Joseph Kearney and Thomas Merrill’s brilliantly illustrated LAKEFRONT is sure to win American legal history awards for its riveting history of the machinations behind the preservation of the magnificent Chicago lakefront, now dominated by public spaces. The authors weave together a compelling account of how the law affected the development of the post-fire Chicago in the late 19th and 20th centuries—largely made by lawyers and courts and only ratified by legislatures. The book’s title suggests that the story is largely about the public trust doctrine (PTD). But the doctrine is hardly the centerpiece of the authors’ story. What they have to say about the doctrine is confined to the Illinois version of the PTD, and they do not endeavor to explain where it deviates from the modern direction of the PTD.
The book’s history of Chicago and its lakefront is groundbreaking legal history, buttressed by twenty years of exhaustive research, colorful characters, and interesting legal developments, of which the PTD played only a supporting role until the 1970s. The principal lesson of their story, one the authors do not emphasize enough, is a persistent struggle between public and private rights along the lakefront. What is unusual is how long this struggle endured, beginning with Illinois Central Railroad’s dominance in the late 19th century and the so-called “Lake Front Steal” of 1869, in which the Illinois legislature conveyed roughly one thousand acres of submerged Lake Michigan land to the railroad. The legislature soon thought better of the giveaway, and its rescission in 1873 culminated in a famous 1892 Supreme Court decision on the PTD, Illinois Central Railroad v. Illinois, pronounced as the lodestar case of the doctrine by Professor Joe Sax a half-century ago.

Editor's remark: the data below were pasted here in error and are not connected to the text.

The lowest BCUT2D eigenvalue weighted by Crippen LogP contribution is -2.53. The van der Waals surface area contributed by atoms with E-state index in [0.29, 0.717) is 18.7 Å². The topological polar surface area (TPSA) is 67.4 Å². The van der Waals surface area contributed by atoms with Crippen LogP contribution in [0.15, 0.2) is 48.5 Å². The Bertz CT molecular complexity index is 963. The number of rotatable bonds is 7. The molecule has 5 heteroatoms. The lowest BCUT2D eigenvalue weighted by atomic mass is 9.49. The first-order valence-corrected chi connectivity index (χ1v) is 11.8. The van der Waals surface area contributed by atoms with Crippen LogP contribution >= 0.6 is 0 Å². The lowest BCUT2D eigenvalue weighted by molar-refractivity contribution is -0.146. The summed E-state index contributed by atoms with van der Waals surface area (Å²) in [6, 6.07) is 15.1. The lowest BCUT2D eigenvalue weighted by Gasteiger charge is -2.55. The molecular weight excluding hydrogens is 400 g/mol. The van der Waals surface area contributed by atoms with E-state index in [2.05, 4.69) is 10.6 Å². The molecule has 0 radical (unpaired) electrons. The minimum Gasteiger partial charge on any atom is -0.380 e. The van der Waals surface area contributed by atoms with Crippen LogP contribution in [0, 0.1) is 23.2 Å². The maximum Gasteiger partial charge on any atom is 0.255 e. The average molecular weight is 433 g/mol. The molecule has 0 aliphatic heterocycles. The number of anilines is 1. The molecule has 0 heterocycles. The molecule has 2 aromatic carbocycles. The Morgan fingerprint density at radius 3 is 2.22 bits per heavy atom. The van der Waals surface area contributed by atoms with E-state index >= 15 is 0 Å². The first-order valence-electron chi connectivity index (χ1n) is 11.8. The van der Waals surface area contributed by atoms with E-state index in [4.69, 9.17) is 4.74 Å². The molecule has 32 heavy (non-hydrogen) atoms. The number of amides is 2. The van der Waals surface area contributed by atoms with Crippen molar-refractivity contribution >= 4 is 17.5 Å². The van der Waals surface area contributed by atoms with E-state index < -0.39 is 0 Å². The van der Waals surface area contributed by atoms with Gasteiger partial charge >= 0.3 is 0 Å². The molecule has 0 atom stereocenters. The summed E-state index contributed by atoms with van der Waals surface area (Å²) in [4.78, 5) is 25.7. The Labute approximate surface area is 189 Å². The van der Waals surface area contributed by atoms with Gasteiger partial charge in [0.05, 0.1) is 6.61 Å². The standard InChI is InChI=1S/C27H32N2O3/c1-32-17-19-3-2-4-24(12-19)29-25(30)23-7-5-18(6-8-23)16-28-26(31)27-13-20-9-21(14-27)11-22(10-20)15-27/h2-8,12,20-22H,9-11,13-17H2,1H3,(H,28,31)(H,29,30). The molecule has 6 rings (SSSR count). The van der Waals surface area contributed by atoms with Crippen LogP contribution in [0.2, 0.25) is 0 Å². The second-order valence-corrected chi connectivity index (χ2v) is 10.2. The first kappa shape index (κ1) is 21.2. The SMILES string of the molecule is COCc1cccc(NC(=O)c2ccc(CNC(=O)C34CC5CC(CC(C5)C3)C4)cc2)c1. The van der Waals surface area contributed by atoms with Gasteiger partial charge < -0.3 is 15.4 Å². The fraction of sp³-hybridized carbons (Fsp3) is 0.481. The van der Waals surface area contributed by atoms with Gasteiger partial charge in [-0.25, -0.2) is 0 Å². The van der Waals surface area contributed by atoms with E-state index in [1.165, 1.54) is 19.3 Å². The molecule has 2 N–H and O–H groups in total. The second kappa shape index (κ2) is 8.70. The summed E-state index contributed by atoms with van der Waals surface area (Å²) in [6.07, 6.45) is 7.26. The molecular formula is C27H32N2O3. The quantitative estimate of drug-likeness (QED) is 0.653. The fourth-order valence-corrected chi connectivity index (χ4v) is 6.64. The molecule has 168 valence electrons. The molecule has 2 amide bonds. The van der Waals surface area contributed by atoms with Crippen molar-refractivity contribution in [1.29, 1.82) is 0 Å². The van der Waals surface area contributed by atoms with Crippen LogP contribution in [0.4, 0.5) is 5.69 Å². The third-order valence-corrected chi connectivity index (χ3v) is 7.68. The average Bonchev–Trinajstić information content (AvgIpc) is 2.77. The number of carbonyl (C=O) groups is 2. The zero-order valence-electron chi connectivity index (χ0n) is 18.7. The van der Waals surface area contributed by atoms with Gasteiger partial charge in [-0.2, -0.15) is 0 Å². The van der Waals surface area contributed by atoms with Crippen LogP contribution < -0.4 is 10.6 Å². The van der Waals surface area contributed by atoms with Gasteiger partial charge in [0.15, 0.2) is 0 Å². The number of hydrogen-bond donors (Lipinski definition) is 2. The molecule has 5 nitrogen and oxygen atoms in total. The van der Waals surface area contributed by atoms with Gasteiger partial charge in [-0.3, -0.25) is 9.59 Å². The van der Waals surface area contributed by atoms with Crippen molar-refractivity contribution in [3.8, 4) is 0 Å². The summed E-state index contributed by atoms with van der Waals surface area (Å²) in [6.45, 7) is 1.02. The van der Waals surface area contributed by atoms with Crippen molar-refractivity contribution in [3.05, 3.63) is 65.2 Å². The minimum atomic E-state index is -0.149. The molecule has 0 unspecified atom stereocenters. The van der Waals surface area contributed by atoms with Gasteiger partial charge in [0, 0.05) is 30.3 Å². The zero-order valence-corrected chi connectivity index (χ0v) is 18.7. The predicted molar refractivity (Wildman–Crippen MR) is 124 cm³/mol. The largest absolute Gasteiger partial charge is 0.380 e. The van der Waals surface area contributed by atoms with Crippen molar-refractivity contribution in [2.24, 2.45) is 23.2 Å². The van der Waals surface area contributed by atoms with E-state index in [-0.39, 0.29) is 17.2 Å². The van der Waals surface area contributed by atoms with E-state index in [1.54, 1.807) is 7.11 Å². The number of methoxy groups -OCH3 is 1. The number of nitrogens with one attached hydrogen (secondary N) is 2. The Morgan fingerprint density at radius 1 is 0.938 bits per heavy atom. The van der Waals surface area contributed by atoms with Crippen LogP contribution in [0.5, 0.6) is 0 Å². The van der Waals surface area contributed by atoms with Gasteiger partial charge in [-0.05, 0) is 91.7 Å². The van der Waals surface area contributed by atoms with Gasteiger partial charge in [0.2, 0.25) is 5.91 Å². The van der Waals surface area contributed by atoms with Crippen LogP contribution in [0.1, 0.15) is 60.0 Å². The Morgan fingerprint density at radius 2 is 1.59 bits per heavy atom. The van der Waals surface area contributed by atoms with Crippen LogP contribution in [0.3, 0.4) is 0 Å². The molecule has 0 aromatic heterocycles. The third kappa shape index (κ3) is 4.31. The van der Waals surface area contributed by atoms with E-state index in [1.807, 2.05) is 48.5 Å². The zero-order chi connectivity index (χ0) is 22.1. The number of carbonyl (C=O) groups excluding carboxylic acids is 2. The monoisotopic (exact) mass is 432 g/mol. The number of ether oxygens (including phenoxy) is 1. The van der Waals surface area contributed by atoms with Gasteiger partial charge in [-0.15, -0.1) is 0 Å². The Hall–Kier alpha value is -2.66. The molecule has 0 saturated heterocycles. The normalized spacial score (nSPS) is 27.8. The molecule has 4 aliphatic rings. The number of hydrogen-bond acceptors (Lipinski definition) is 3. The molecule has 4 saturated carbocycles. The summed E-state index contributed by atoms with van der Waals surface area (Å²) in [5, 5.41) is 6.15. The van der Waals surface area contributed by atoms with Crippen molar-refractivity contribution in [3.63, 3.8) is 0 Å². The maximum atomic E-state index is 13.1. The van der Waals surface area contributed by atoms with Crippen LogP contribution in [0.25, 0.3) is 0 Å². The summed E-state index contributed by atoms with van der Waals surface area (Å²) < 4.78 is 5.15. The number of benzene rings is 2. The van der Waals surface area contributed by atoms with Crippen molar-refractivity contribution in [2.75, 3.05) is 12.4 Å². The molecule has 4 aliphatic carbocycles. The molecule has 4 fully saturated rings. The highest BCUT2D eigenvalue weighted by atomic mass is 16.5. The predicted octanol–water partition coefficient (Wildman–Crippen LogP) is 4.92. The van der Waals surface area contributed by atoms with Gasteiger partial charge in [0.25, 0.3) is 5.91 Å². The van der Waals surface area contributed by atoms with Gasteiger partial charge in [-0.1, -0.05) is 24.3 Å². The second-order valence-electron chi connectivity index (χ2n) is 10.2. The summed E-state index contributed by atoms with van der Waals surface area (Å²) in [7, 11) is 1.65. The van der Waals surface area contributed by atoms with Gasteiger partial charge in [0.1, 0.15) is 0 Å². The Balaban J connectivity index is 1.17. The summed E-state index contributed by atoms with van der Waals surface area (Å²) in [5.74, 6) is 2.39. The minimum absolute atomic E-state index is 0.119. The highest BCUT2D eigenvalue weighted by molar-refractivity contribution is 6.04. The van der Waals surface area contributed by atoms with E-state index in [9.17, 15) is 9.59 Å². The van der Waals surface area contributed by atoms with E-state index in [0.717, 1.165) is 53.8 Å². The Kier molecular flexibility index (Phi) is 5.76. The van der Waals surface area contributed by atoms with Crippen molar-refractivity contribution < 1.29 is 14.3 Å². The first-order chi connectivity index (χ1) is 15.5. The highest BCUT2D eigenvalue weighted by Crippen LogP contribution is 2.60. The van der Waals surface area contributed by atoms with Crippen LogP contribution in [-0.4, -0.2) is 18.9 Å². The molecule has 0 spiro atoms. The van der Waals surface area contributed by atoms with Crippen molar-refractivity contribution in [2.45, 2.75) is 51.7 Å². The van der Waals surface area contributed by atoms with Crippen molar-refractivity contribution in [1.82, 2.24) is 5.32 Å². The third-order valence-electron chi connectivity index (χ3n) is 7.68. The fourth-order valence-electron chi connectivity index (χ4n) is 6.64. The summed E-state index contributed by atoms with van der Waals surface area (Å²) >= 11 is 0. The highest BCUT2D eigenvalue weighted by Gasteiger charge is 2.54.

The authors discuss the controversy over the lakebed conveyance and the Court’s pathbreaking decision, but they view the effect of the PTD on the Chicago lakefront as less significant than other considerations like the public dedication doctrine, which nearby landowners invoked to restrict development of the lakefront and preserve their views of the lake. Still, the Illinois Central Court focused public attention on what was an attempt to create a monopoly of the lake’s outer harbor, and that attention has persisted for a century-and-a-quarter following the Court’s decision. Today, the Chicago lakefront is largely public, the consequence of several factors that LAKEFRONT explains. This struggle between public and private rights over the Chicago lakefront existed long before the dawn of the modern environmental movement a half-century ago, influenced not only by the Court’s surprising 1892 decision but also by the persistent oversight of neighboring landowners protecting their views of the lake. This public-private clash, in which private rights were subject to both public and neighboring landowner challenges, created the glorious Chicago waterfront of today.
This review of the Kearney and Merrill book focuses on the public trust doctrine, as articulated in the Lake Front case that culminated in the Illinois Central Court’s decision. There is more to the book, mostly centering on local Chicago interest, so this review concentrates on the public trust. Though in the book’s title, the authors maintain that the PTD was not as central to the story of the lakefront’s preservation as other influences. They remain public trust skeptics.
Michael C. Blumm,
The Public Trust and the Chicago Lakefront: Review of Kearney & Merrill’s Lakefront: Public Trust and Private Rights in Chicago (Cornell U. Press, 2021),
Mich. J. Envtl. & Admin. L.
Available at: https://repository.law.umich.edu/mjeal/vol11/iss2/4